Tibás residents protest cuts in service at local medical clinic
Special to A.M. Costa Rica

Planned cuts at the Tibás clinic have neighbors up in arms at the Caja Costarricence de Seguro Social. The cooperative that administers the facility maintains it cannot afford to continue with secondary services like X-ray and pediatrics, according to sources inside the clinic.

The facility also has an emergency room which will see services curtailed.

Another area to see cuts is “medicina mixta,” where after paying a private doctor for a diagnosis, patients can get medications and follow-ups from the Caja.

This large clinic is one of several around the San Jose area administered by private agencies, in this case Cooperativa Autogestionaria de Servidores para la Salud Integral, or COOPESAIN. After 20 years of this arrangement, the Caja made COOPESAIN and the others submit competitive bids to open the field to others.
The cooperative retained the Tibás clinic, but not another in San Sebastian on the south side of San Jose.

The winning bid did not include enough funds for all areas now provided.

Details of staff cuts have not been revealed, though the clinic has about 200 employees, not all of whom are full members of the cooperative itself.

Patients requiring other health care will be attended at the Clodomiro Picado clinic on the south side of Tibás or the Hospital Mexico. The latter is legendary for its lines for non-emergency services, and takes two buses to get there from Tibás. The cooperative’s clinic is near the Saprissa football stadium, and the inhabitants of the heavily residential area are accustomed to the convenience.

In response to media queries, the Caja said the base bid is the starting point for negotiations, and consideration would be given to maintaining existing services.


Get a golden citizen card and maybe a discount on eggs
 After I had lived in Costa Rica just a few months, I came to the conclusion that it was going to take me three times — visits or efforts -— to accomplish or learn anything.  This will be my third column on the subject of the ciudadano de oro.  This time I hope I have the information on the best authority.

The government is continuing to issue ciudadanos de oro.  Of course, you have to be 65 or older and a resident or citizen.   You can go to your local Caja office, if there is one in your community.  Otherwise, you can go to the Caja building in San José on Avenida 2 on the corner of Calle 5 (the street that runs behind the Teatro Nacional). The Caja building is very tall and is south and east of the Theater.   Many buses from the city’s barrios stop in that area.  Information will direct you to the proper department (it’s on the bottom floor in the back).  They will take your information from your carnet and tell you to come back in 22 days to pick up your card.  I discovered mine had expired, but they are now issuing cards without expiration dates.  (Probably the actuary table showed them they could save money.)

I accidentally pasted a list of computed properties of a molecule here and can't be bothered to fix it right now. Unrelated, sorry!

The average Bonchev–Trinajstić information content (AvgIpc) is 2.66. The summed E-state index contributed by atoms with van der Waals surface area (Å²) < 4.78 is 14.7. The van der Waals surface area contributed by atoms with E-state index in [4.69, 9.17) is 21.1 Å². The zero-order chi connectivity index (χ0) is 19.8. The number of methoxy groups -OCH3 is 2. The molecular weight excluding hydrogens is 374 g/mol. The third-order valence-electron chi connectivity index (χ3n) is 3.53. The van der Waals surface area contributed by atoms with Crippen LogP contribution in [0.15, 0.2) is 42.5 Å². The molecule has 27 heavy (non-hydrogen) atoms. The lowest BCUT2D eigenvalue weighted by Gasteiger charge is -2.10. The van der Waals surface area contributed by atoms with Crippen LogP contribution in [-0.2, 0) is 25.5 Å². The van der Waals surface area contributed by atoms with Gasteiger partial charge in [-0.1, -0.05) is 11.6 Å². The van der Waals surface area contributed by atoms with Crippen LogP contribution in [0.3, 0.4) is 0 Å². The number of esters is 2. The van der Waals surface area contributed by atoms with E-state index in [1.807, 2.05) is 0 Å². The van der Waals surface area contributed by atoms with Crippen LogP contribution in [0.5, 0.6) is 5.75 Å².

I learned that stores honoring the card and giving discounts have a small circular insignia in their windows with a drawing of a Madonna and child and with the words Ciudadano de Oro beneath.  A reader recently wrote to me saying it is now the law in Costa Rica that stores cannot discriminate against credit card owners by offering discounts only if you pay cash.  I am not sure that all store owners are aware of this new law, or have yet adapted, but please feel free to point this out to them. 

You join the Caja health coverage and become an aseguro voluntario upstairs in the same building. You may find the insurance a nuisance, and that you don’t plan to use it, but if you need emergency care sometime, you will be happy you have your national insurance card  if, for instance, you get salmonella from contaminated eggs, like more than a thousand people in the U.S. have. Unlike the family suing those responsible in order to recover the “tens of thousands of dollars” they had to pay for their daughter’s hospital and medical care, you will be rushed to a Caja hospital and taken care of by well qualified staffs. You